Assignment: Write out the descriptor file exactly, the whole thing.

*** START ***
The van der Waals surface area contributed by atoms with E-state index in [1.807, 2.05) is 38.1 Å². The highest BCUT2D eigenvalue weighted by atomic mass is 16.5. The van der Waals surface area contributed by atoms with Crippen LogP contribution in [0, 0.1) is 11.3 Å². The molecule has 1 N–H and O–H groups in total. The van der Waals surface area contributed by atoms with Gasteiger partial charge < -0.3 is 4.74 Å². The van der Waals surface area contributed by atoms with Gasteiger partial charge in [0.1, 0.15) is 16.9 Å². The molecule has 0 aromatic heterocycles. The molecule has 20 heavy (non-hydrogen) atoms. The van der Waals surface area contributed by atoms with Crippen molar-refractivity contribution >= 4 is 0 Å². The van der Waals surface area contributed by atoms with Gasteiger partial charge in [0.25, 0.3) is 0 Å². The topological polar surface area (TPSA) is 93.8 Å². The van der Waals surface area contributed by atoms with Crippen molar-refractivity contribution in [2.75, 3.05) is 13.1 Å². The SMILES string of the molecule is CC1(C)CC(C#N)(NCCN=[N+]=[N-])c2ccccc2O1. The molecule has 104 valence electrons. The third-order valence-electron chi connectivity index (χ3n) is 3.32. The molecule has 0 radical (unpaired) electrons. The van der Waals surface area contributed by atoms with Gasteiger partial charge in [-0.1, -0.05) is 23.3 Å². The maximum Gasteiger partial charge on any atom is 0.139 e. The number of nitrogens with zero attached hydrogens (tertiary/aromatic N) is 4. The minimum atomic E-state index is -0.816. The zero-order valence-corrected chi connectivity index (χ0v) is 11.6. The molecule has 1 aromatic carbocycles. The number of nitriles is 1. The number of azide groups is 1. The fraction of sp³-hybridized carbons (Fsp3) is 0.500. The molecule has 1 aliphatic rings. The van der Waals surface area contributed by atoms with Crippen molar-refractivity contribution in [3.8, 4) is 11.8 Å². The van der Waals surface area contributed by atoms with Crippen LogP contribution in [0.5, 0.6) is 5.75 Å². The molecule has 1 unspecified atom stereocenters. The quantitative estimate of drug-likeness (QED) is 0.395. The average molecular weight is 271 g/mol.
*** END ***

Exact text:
The van der Waals surface area contributed by atoms with E-state index in [1.807, 2.05) is 38.1 Å². The highest BCUT2D eigenvalue weighted by atomic mass is 16.5. The van der Waals surface area contributed by atoms with Crippen LogP contribution in [0, 0.1) is 11.3 Å². The molecule has 1 N–H and O–H groups in total. The van der Waals surface area contributed by atoms with Gasteiger partial charge < -0.3 is 4.74 Å². The van der Waals surface area contributed by atoms with Gasteiger partial charge in [0.1, 0.15) is 16.9 Å². The molecule has 0 aromatic heterocycles. The molecule has 20 heavy (non-hydrogen) atoms. The van der Waals surface area contributed by atoms with Crippen molar-refractivity contribution >= 4 is 0 Å². The van der Waals surface area contributed by atoms with Gasteiger partial charge in [0.25, 0.3) is 0 Å². The topological polar surface area (TPSA) is 93.8 Å². The van der Waals surface area contributed by atoms with Crippen molar-refractivity contribution in [2.75, 3.05) is 13.1 Å². The SMILES string of the molecule is CC1(C)CC(C#N)(NCCN=[N+]=[N-])c2ccccc2O1. The molecule has 104 valence electrons. The third-order valence-electron chi connectivity index (χ3n) is 3.32. The molecule has 0 radical (unpaired) electrons. The van der Waals surface area contributed by atoms with Gasteiger partial charge in [-0.1, -0.05) is 23.3 Å². The maximum Gasteiger partial charge on any atom is 0.139 e. The number of nitrogens with zero attached hydrogens (tertiary/aromatic N) is 4. The minimum atomic E-state index is -0.816. The zero-order valence-corrected chi connectivity index (χ0v) is 11.6. The molecule has 1 aromatic carbocycles. The number of nitriles is 1. The number of azide groups is 1. The fraction of sp³-hybridized carbons (Fsp3) is 0.500. The molecule has 1 aliphatic rings. The van der Waals surface area contributed by atoms with Crippen molar-refractivity contribution in [3.8, 4) is 11.8 Å². The van der Waals surface area contributed by atoms with Crippen LogP contribution in [0.5, 0.6) is 5.75 Å². The molecule has 1 unspecified atom stereocenters. The quantitative estimate of drug-likeness (QED) is 0.395. The average molecular weight is 271 g/mol.